FSU overcame a 31-3 deficit with a 28-point fourth-quarter rally to tie Florida, which at the time tied the NCAA record for biggest comeback. Like the 1996 meeting, the two sides would meet in a rematch in the Sugar Bowl. Though FSU couldn't complete the comeback for a win in the regular season, it picked up where it left off in the bowl game. The Seminoles beat the Gators in New Orleans 23-17. 

11. Colorado 27, Michigan 26

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    Sept. 24, 1994

    You can't ask for much more than two Associated Press Top 10 teams squaring off in an early-season game, especially when said game comes down to the final play.

    One of the more memorable endings of the past 25 years came in Ann Arbor between Michigan and Colorado—back when both programs were near the top of the college football world.

    Down 26-21 in the final seconds, Colorado quarterback Kordell Stewart launched a 64-yard Hail Mary pass, which landed in the hands of Buffs receiver Michael Westbrook after being tipped. The play would later be known as "The Miracle at Michigan." 

10. Miami (Fla.) 17, Florida State 16

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    Nov. 16, 1991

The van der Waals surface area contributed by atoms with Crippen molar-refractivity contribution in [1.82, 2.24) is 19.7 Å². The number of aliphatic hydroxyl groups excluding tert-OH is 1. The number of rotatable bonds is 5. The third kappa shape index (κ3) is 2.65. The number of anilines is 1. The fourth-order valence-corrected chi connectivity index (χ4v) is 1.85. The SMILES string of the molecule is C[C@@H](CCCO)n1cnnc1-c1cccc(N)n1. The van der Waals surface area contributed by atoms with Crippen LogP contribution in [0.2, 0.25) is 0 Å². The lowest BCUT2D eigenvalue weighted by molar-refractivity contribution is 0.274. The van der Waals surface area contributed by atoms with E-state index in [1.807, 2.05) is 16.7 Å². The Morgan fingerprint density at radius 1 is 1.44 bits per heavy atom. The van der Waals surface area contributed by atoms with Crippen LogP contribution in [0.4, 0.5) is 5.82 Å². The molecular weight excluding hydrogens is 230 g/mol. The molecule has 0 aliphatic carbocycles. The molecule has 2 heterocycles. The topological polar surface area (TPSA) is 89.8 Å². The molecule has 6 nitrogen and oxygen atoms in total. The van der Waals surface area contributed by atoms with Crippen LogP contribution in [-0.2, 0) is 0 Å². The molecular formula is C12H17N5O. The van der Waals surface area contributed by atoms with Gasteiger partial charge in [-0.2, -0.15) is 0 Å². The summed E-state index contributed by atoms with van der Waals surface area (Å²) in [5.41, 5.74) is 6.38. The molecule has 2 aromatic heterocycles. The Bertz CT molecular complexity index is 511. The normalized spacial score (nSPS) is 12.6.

In the 1990s, perhaps no rivalry had more fuel than Miami's battles with Florida State. Though they weren't ACC foes yet, the Florida schools were at the top of the college football world. 

    One of the most memorable games in the series was the initial "wide right" in which Seminoles kicker Gerry Thomas missed a would-be game-winning field goal. 

    Little did fans know "Wide Right" would actually be "Wide Right I," with other editions coming later. There would also be a "Wide Left," only adding to Florida State's misery against the Hurricanes. 

9. Alabama 14, Penn State 7

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    Jan. 1, 1979 

    One of the best goal-line stands in the history of college football came on one of the biggest stages. 

    The 1979 Sugar Bowl between Alabama and Penn State, the top two teams in the country, was a defensive struggle. Appropriately, the Tide won the game on a heroic goal-line stand against the Nittany Lions' rushing attack.

    Legendary play-by-play announcer Keith Jackson had the famous call, via ESPN.com: "Fourth down and a foot separating top-ranked Penn State from a possible national championship. Fusina hands to Guman. He didn't make it! He didn't make it! What an unbelievable goal-line stand by Alabama!"

    Two storied programs, one defining series. The '79 Sugar Bowl is considered one of the best bowl games of all time. 

8. Notre Dame 35, Houston 34

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    BILL HABER/Associated Press

    Jan. 2, 1979

    We're a little behind the times news-wise, but we think this Joe Montana guy from Notre Dame could be pretty good in the NFL.